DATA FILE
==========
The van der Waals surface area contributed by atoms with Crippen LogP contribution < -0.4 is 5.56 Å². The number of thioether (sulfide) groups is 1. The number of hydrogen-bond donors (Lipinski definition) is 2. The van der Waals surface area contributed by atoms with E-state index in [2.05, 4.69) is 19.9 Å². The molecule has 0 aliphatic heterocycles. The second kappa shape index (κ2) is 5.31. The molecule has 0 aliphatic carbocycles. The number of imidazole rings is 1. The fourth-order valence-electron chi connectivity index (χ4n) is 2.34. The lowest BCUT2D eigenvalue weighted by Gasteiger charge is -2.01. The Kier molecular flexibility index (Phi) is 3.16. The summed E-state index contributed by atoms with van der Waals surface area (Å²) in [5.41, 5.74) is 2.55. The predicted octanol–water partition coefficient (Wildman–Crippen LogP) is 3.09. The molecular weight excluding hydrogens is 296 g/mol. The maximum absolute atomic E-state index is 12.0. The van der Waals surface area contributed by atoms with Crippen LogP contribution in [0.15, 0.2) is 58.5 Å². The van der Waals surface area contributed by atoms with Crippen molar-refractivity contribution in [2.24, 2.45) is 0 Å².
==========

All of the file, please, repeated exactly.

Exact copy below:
The van der Waals surface area contributed by atoms with Crippen LogP contribution < -0.4 is 5.56 Å². The number of thioether (sulfide) groups is 1. The number of hydrogen-bond donors (Lipinski definition) is 2. The van der Waals surface area contributed by atoms with E-state index in [2.05, 4.69) is 19.9 Å². The molecule has 0 aliphatic heterocycles. The second kappa shape index (κ2) is 5.31. The molecule has 0 aliphatic carbocycles. The number of imidazole rings is 1. The fourth-order valence-electron chi connectivity index (χ4n) is 2.34. The lowest BCUT2D eigenvalue weighted by Gasteiger charge is -2.01. The Kier molecular flexibility index (Phi) is 3.16. The summed E-state index contributed by atoms with van der Waals surface area (Å²) in [5.41, 5.74) is 2.55. The predicted octanol–water partition coefficient (Wildman–Crippen LogP) is 3.09. The molecular weight excluding hydrogens is 296 g/mol. The maximum absolute atomic E-state index is 12.0. The van der Waals surface area contributed by atoms with Crippen LogP contribution in [0.15, 0.2) is 58.5 Å². The van der Waals surface area contributed by atoms with Crippen molar-refractivity contribution in [2.24, 2.45) is 0 Å².